In the case of Vought, Senator Sanders clearly carried his values with him as an elected official when he voted against a man who held contending values.
If we are to remain a truly tolerant country, we need to make peace with the reality that everyone carries their values, just like religious beliefs, into every sphere of their lives. We also need to seriously reconsider certain government policies.
In the name of tolerance and diversity, should a fitness place that practices yoga be forced to hire a Muslim who doesn’t believe in yoga? Of course not. Should a religious school be forced to hire individuals who subscribe to a different set of values than those of the school? No. Should a pro-gay marriage organization be forced to hire Muslims and Christians who fundamentally disagree with the mission? Absolutely not.
Even in the workplace the issue of values is coming to a head. If a company upholds tolerance as a value, even publicly supporting gay marriage, should it be free to hire only employees who agree with the company’s values? That’s happening already, the Wall Street giant Goldman Sachs is just one example. But what about the opposite happening? Should a company be free to align itself with Christian or Muslim values and only hire those who align with them? If you said yes to the first question, logically that means a yes for the latter.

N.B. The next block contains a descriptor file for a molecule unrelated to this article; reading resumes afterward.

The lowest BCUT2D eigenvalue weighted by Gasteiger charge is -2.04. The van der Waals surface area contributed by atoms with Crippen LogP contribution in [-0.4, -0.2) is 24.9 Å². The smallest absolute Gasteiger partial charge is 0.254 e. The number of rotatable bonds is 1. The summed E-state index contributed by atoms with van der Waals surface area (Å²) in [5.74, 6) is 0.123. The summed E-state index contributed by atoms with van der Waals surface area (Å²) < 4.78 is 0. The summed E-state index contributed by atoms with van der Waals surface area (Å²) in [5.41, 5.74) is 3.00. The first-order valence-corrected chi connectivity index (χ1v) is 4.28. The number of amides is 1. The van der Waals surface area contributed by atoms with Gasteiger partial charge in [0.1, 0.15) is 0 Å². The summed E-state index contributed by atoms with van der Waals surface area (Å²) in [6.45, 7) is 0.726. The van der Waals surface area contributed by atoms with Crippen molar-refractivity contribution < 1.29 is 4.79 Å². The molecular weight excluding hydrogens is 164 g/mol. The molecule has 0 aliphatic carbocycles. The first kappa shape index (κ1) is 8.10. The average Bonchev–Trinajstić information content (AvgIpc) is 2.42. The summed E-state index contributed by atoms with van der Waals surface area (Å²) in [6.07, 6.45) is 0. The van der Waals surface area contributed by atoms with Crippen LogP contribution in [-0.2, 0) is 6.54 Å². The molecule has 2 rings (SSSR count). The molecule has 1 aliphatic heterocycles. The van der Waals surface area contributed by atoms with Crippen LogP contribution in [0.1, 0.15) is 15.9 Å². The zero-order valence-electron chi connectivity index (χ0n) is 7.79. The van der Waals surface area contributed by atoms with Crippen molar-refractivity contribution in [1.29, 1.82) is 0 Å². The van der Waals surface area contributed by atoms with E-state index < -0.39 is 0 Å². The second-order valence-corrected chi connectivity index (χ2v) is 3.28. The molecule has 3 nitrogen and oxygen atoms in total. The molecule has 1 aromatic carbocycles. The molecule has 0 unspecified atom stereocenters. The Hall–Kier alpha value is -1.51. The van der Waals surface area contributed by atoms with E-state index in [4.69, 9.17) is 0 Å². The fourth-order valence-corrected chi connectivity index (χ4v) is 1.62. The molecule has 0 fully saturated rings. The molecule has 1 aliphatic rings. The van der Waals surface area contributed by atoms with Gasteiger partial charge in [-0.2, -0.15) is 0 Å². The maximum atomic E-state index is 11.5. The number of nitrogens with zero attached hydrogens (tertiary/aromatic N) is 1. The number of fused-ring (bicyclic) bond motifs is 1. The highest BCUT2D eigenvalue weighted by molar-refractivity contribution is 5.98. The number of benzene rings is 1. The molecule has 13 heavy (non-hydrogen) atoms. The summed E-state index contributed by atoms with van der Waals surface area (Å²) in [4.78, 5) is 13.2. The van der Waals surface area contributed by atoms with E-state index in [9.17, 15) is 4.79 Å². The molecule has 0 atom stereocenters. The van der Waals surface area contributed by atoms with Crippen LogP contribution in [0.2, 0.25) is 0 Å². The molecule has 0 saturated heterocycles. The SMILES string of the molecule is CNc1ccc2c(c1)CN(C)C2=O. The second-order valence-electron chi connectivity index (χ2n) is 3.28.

In government we are going to have to work very hard to develop solutions for bringing together the increasingly diverse and contending values of Americans. We are also going to need to understand people’s values. Just because Vought’s faith is one in which a man is either saved or condemned, doesn’t mean that he won’t be able to do a good job of analyzing budgets and spending in the position of Deputy Director of the Office Management and Budget.
As stated above, government is a reflection of values. As such, the more government does, intruding into our lives whether at home, work, school, or place of worship, the more it creates tension and disharmony, particularly amongst minority groups. Government action is an imposition of certain values. We either will have to conform to the dominant values of the culture or find ways for government to reduce its various impositions. If we choose the latter, we are far more likely to maintain domestic harmony.
There is no way to avoid this situation. Over many decades the diversity of Americans has increased exponentially. With greater diversity of values, the harder it becomes to find unity in government. The exchange between Sen. Sanders and Russell Vought is just the beginning.
Devin is the co-founder and Chief Executive Officer of Charlemagne Institute, which operates Intellectual Takeout, Chronicles: A Magazine of American Culture, and the Alcuin Internship. He is a graduate of Hillsdale College where he studied history and political science. Prior to co-founding Charlemagne Institute, he served as the Director of Development at the Center of the American Experiment, a state-based think tank in Minnesota.
Devin is a contributor to local and national newspapers, a frequent guest on a variety of talk shows, such as Minneapolis' KTLK and NPR's Talk of the Nation, and regularly shares culture and education insights presenting to civic groups, schools, and other organizations. In 2011, he was named a Young Leader by the American Swiss Foundation.
Devin and his wife have been married for eighteen years and have six children. When he's not working, Devin enjoys time with family while also relaxing through reading, horticulture, home projects, and skiing and snowboarding.